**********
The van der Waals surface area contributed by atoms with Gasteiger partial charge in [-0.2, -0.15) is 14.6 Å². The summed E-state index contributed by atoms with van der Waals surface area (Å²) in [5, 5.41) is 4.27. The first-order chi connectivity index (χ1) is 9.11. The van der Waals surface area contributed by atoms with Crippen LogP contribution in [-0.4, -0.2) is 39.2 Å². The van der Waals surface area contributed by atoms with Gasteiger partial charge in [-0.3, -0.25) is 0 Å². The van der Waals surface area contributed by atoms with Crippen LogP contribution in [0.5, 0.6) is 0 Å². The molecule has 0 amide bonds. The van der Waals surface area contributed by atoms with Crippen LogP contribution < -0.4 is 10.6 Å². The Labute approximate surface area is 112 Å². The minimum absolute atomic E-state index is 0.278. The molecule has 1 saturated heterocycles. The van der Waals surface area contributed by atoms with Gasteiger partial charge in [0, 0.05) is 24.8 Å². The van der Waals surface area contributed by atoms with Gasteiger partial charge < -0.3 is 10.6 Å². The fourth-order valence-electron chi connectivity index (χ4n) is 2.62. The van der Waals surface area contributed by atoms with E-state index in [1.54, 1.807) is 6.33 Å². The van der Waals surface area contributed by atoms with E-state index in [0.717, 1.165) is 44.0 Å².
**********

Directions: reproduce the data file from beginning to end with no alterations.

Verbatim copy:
The van der Waals surface area contributed by atoms with Gasteiger partial charge in [-0.2, -0.15) is 14.6 Å². The summed E-state index contributed by atoms with van der Waals surface area (Å²) in [5, 5.41) is 4.27. The first-order chi connectivity index (χ1) is 9.11. The van der Waals surface area contributed by atoms with Crippen LogP contribution in [-0.4, -0.2) is 39.2 Å². The van der Waals surface area contributed by atoms with Gasteiger partial charge in [-0.3, -0.25) is 0 Å². The van der Waals surface area contributed by atoms with Crippen LogP contribution in [0.5, 0.6) is 0 Å². The molecule has 0 amide bonds. The van der Waals surface area contributed by atoms with Crippen LogP contribution < -0.4 is 10.6 Å². The Labute approximate surface area is 112 Å². The minimum absolute atomic E-state index is 0.278. The molecule has 1 saturated heterocycles. The van der Waals surface area contributed by atoms with Gasteiger partial charge in [0, 0.05) is 24.8 Å². The van der Waals surface area contributed by atoms with Gasteiger partial charge < -0.3 is 10.6 Å². The fourth-order valence-electron chi connectivity index (χ4n) is 2.62. The van der Waals surface area contributed by atoms with E-state index in [1.54, 1.807) is 6.33 Å². The van der Waals surface area contributed by atoms with E-state index in [0.717, 1.165) is 44.0 Å².